Let's introduce a new concept in the big data discussion. Too often, we lump all CRM data types together without...
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differentiating between their key categories. We also focus on extraneous details such as how, where and how long to store it. But what's that got to do with using data to derive actionable information and to drive better business?
In fact, all data is not the same, so the discussion needs to be about the CRM data types we have and whether they are sufficient to derive business insight. Data scientists divide the data realm into two parts, quantitative and qualitative, and each part again into halves.
In business we work with all kinds of data, so understanding its diversity is critical to gleaning its meaning. Marketing uses a lot of qualitative data and finance uses quantitative data, and perhaps that's a reason the front and back offices have communication troubles. Interestingly, marketing has recently found ways to turn qualitative data into the quantitative stuff the back office craves by scoring it and analyzing the results. This little trick has been responsible for much of the marketing automation surge lately.
This data is measurable -- your height as you grow, the quantity of goods bought or sold, revenue, and profit are all quantitative data, and there are two types of quantitative data.
Data that cannot be logically divided mathematically and where there is no true zero point, is interval data. Temperature is a good example. While there is a zero-degree reading in most temperature scales, it is arbitrary and capable of being exceeded. Only the Kelvin scale has an "absolute zero." Also, it makes no sense to divide one temperature by another.
Too often, we lump all data together without differentiating between its key categories.
Ratio data has a true zero possibility, such as profit and loss. Elapsed time can also be considered to be this kind of quantitative data.
Quantitative data is also known as categorical data because it represents distinct categories, not numbers. You can't perform math on categorical data, and there are two types:
Hair color and postal codes are nominal data because they have no order: Blond does not necessarily come before or after brown. Your postal code does not depend on your friend's, nor does it make sense to perform math on it.
Letter grades are ordinal data because they have an order, but B times two means nothing. A digital photo file is qualitative data that is also ordinal, in that the order of the data's rendering (i.e., transformation into a picture) matters quite a bit.
Over the past decade, we've become partial to social media and the mountains of data it generates. Often that's qualitative data revealing people's attitudes, needs and intentions. Social data alone might be good at giving you the zeitgeist of the times in the market, but by itself it doesn't provide a vivid picture of specific demand that you can satisfy.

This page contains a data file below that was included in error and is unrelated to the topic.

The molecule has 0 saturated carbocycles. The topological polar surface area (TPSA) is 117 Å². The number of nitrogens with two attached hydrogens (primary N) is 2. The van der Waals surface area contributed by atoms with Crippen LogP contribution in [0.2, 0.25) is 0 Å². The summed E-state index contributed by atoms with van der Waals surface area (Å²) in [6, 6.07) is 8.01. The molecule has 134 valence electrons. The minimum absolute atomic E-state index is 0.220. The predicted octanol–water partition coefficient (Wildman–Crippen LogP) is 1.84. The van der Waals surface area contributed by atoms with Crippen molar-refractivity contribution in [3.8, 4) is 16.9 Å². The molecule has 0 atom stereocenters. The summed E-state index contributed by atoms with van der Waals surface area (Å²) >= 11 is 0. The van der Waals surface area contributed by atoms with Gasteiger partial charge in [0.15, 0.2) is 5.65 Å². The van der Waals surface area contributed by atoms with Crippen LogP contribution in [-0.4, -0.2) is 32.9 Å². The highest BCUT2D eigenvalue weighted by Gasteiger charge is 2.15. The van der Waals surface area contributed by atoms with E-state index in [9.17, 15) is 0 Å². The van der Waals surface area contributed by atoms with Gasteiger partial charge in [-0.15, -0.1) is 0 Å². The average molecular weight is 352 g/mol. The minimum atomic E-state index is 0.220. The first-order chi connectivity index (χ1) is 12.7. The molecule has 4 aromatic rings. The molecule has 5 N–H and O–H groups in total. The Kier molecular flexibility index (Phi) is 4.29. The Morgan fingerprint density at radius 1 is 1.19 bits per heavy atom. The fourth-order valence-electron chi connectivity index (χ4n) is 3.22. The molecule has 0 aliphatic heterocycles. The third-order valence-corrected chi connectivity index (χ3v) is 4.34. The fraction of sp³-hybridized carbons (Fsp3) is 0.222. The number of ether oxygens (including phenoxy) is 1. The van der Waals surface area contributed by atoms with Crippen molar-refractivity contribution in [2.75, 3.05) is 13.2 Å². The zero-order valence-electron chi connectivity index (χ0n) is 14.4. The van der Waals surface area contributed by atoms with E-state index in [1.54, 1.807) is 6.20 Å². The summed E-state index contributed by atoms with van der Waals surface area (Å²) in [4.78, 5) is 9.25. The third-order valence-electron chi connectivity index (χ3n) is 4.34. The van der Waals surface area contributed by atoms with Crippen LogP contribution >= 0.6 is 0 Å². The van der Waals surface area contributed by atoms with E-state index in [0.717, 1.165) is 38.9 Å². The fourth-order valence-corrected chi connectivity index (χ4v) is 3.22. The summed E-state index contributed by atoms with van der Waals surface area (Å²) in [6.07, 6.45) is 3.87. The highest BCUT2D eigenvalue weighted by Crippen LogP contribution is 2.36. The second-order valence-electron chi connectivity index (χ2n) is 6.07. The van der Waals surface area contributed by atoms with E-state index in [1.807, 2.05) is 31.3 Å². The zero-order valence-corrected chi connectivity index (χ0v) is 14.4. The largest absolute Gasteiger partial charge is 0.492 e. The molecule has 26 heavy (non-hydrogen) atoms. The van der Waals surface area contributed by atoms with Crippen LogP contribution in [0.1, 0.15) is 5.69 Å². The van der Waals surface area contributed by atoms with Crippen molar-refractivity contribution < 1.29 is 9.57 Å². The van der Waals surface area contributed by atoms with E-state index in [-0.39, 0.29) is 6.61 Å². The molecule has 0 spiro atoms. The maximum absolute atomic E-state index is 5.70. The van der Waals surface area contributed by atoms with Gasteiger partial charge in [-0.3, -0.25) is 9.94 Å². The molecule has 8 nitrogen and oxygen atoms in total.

Marketing and sales also use a great deal of nominal data, which can be bought from list providers. It can include names and contact information about companies and their executive decision makers, but not necessarily anything about their aspirations, goals and the business problems they need to solve. This can be the most valuable and hardest-to-get information.
For more on CRM data types and data analytics:
CRM analytics and traditional data mining
CRM analytics reveals more about customers
That's where data diversity begins to matter -- right at the intersection of completeness and relevance. When you start talking about those two big ideas, you are no longer discussing data or even information; you've crossed the line into knowledge, or insight as some would call it.
The nominal data about names and addresses is relatively static. It changes over time, but keeping it accurate is a manageable task that many vendors provide technologies for. Social data has value but its rapidly changing information needs to be tempered through triangulation with data from providers and market intelligence as well. The CRM data types you can capture through intelligence-gathering on the Web -- reading through press releases, news stories and official reports -- can complete a picture and upgrade your data to knowledge.
Knowledge is power
Knowledge is what you take action on, including deciding which opportunities to invest your limited resources in. Prior to the digital information age, gut instinct often substituted for knowledge because the intelligence-gathering was costly and time-consuming. In that slower age, you could get the information, but by the time you had it in hand, it was usually too late to do much about it.
Today we've got more tools to capture this essential data and time to act. But curiously, what might hold us back is the lack of business processes that adequately exploit intelligence-gathering. Changing the situation starts with understanding that all data is not the same. We know this intuitively, but once we bring the idea into our conscious minds, we can begin evaluating the CRM data types we collect and then figure out how we can upgrade them to business knowledge. Intelligence-gathering might be the next frontier in the marketing revolution, and as usual, the first ones into the breach will get the biggest returns.